August 27

BrandColors

Official color codes for the wolrd's biggest brand [...]

Official color codes for the wolrd's biggest brands

August 27

git - the simple guide

git - the simple guide

just a simple guide for getting started with git. no deep shit ;)

by Roger Dudler 
credits to @tfnico@fhd and Namics
this guide in deutschespañolfrançaisindonesianitalianonederlandspolskiportuguêsрусскийtürkçe
မြန်မာ日本語中文한국어 Vietnamese 
please report issues on github

Frontify - Collaboration for Web Designers & Front-End Developers

create a new repository

create a new directory, open it and perform a 
git init
to create a new git repository.

checkout a repository

create a working copy of a local repository by running the command
git clone /path/to/repository
when using a remote server, your command will be
git clone username@host:/path/to/repository

workflow

your local repository consists of three "trees" maintained by git. the first one is your Working Directory which holds the actual files. the second one is the Index which acts as a staging area and finally theHEAD which points to the last commit you've made.

add & commit

You can propose changes (add it to the Index) using
git add
git add *
This is the first step in the basic git workflow. To actually commit these changes use
git commit -m "Commit message"
Now the file is committed to the HEAD, but not in your remote repository yet.

pushing changes

Your changes are now in the HEAD of your local working copy. To send those changes to your remote repository, execute 
git push origin master
Change master to whatever branch you want to push your changes to. 

If you have not cloned an existing repository and want to connect your repository to a remote server, you need to add it with
git remote add origin
Now you are able to push your changes to the selected remote server

branching

Branches are used to develop features isolated from each other. Themaster branch is the "default" branch when you create a repository. Use other branches for development and merge them back to the master branch upon completion.

create a new branch named "feature_x" and switch to it using
git checkout -b feature_x
switch back to master
git checkout master
and delete the branch again
git branch -d feature_x
a branch is not available to others unless you push the branch to your remote repository
git push origin

update & merge

to update your local repository to the newest commit, execute 
git pull
in your working directory to fetch and merge remote changes.
to merge another branch into your active branch (e.g. master), use
git merge
in both cases git tries to auto-merge changes. Unfortunately, this is not always possible and results in conflicts. You are responsible to merge those conflicts manually by editing the files shown by git. After changing, you need to mark them as merged with
git add
before merging changes, you can also preview them by using
git diff

tagging

it's recommended to create tags for software releases. this is a known concept, which also exists in SVN. You can create a new tag named 1.0.0by executing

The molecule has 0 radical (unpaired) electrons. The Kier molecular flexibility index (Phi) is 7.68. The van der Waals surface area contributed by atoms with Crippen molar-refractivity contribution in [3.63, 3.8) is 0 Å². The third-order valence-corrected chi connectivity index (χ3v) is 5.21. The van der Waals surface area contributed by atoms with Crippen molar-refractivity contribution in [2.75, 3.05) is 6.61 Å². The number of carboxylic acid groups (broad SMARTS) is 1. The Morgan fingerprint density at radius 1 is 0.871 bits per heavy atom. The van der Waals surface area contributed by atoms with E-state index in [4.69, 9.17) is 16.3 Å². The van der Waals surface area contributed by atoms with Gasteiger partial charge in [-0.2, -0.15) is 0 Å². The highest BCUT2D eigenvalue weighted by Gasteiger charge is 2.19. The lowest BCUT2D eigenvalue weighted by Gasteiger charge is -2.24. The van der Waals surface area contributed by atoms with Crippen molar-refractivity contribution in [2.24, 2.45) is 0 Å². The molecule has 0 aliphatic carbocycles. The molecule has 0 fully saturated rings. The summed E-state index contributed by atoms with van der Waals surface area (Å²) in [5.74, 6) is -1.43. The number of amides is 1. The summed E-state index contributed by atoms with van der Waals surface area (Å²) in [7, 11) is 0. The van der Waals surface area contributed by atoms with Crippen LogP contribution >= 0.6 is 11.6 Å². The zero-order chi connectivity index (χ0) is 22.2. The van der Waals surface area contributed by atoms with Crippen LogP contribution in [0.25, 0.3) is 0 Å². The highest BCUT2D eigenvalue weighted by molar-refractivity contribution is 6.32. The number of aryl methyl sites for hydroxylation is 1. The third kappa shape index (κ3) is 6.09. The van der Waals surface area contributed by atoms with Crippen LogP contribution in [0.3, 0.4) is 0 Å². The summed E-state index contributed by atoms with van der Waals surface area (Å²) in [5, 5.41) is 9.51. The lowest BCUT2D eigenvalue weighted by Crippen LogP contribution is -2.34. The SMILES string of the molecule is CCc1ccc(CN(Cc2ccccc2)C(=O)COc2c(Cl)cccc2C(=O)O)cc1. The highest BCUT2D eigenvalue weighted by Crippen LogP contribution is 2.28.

git tag 1.0.0 1b2e1d63ff
the 1b2e1d63ff stands for the first 10 characters of the commit id you want to reference with your tag. You can get the commit id by looking at the... 

log

in its simplest form, you can study repository history using.. git log
You can add a lot of parameters to make the log look like what you want. To see only the commits of a certain author:
git log --author=bob
To see a very compressed log where each commit is one line:
git log --pretty=oneline
Or maybe you want to see an ASCII art tree of all the branches, decorated with the names of tags and branches: 
git log --graph --oneline --decorate --all
See only which files have changed: 
git log --name-status
These are just a few of the possible parameters you can use. For more, see git log --help

replace local changes

In case you did something wrong, which for sure never happens ;), you can replace local changes using the command
git checkout --
this replaces the changes in your working tree with the last content in HEAD. Changes already added to the index, as well as new files, will be kept.

If you instead want to drop all your local changes and commits, fetch the latest history from the server and point your local master branch at it like this
git fetch origin
git reset --hard origin/master

useful hints

built-in git GUI
gitk
use colorful git output
git config color.ui true
show log on just one line per commit
git config format.pretty oneline
use interactive adding
git add -i

August 27

PHP Spinner Updated - Spin articles for SEO

A Collection Of Thoughts

Location: Home

PHP Spinner Updated - Spin articles for SEO

Quite a while ago I wrote a post on spinning text using PHP to create lots of fresh content from one single block of marked up text. I actually had use for a nested version of this spinning code the other day so set about creating a more efficient version of my previous nested spin code and packed it up in a class wrapper so it would choose whether to use the nested spinner or the flat version dynamically.

Without further ado here is the new PHP Spinner code.

class Spinner
{
	# Detects whether to use the nested or flat version of the spinner (costs some speed)
	public static function detect($text $seedPageName = true $openingConstruct = '{{' $closingConstruct = '}}' $separator = '|')
	{
		if(preg_match('~'$openingConstruct'(?:(?!'$closingConstruct').)*'$openingConstruct'~s' $text))
		{
			return self::nested($text $seedPageName $openingConstruct $closingConstruct $separator);
		}
		else
		{
			return self::flat($text $seedPageName false $openingConstruct $closingConstruct $separator);
		}
	}
 
	# The flat version does not allow nested spin blocks, but is much faster (~2x)
	public static function flat($text $seedPageName = true $calculate = false $openingConstruct = '{{' $closingConstruct = '}}' $separator = '|')